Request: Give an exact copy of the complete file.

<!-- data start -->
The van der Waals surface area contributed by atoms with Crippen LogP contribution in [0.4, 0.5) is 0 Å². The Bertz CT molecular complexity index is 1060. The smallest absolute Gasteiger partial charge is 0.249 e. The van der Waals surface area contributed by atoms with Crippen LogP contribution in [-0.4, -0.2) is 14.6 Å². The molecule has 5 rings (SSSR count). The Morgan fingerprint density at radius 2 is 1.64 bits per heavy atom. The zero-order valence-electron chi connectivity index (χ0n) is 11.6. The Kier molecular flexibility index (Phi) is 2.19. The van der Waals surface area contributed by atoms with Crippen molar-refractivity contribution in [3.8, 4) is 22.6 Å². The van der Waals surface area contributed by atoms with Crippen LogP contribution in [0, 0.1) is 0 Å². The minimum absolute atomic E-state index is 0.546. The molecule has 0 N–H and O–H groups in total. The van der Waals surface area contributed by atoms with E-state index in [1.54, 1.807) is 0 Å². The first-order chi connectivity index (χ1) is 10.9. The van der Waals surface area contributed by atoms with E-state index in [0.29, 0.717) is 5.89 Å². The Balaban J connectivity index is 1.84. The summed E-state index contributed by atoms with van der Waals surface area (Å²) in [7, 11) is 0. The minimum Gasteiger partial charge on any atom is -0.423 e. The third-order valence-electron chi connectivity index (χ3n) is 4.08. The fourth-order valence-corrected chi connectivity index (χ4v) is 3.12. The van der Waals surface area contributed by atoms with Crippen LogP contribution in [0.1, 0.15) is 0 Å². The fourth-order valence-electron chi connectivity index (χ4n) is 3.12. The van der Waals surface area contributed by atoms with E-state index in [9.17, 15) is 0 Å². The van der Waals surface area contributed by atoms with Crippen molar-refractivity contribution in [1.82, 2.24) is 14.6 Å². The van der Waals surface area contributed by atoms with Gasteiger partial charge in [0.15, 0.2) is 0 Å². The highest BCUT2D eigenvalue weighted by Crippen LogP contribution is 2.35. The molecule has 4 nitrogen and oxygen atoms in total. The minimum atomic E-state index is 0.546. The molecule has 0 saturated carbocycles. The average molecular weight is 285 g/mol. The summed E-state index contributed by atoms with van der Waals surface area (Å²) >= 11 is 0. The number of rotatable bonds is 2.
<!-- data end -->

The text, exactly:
The van der Waals surface area contributed by atoms with Crippen LogP contribution in [0.4, 0.5) is 0 Å². The Bertz CT molecular complexity index is 1060. The smallest absolute Gasteiger partial charge is 0.249 e. The van der Waals surface area contributed by atoms with Crippen LogP contribution in [-0.4, -0.2) is 14.6 Å². The molecule has 5 rings (SSSR count). The Morgan fingerprint density at radius 2 is 1.64 bits per heavy atom. The zero-order valence-electron chi connectivity index (χ0n) is 11.6. The Kier molecular flexibility index (Phi) is 2.19. The van der Waals surface area contributed by atoms with Crippen molar-refractivity contribution in [3.8, 4) is 22.6 Å². The van der Waals surface area contributed by atoms with Crippen LogP contribution in [0, 0.1) is 0 Å². The minimum absolute atomic E-state index is 0.546. The molecule has 0 N–H and O–H groups in total. The van der Waals surface area contributed by atoms with E-state index in [1.54, 1.807) is 0 Å². The first-order chi connectivity index (χ1) is 10.9. The van der Waals surface area contributed by atoms with E-state index in [0.29, 0.717) is 5.89 Å². The Balaban J connectivity index is 1.84. The summed E-state index contributed by atoms with van der Waals surface area (Å²) in [7, 11) is 0. The minimum Gasteiger partial charge on any atom is -0.423 e. The third-order valence-electron chi connectivity index (χ3n) is 4.08. The fourth-order valence-corrected chi connectivity index (χ4v) is 3.12. The van der Waals surface area contributed by atoms with Crippen LogP contribution in [0.1, 0.15) is 0 Å². The fourth-order valence-electron chi connectivity index (χ4n) is 3.12. The van der Waals surface area contributed by atoms with E-state index in [9.17, 15) is 0 Å². The van der Waals surface area contributed by atoms with Crippen molar-refractivity contribution in [1.82, 2.24) is 14.6 Å². The van der Waals surface area contributed by atoms with Gasteiger partial charge in [0.15, 0.2) is 0 Å². The highest BCUT2D eigenvalue weighted by Crippen LogP contribution is 2.35. The molecule has 4 nitrogen and oxygen atoms in total. The minimum atomic E-state index is 0.546. The molecule has 0 saturated carbocycles. The average molecular weight is 285 g/mol. The summed E-state index contributed by atoms with van der Waals surface area (Å²) >= 11 is 0. The number of rotatable bonds is 2.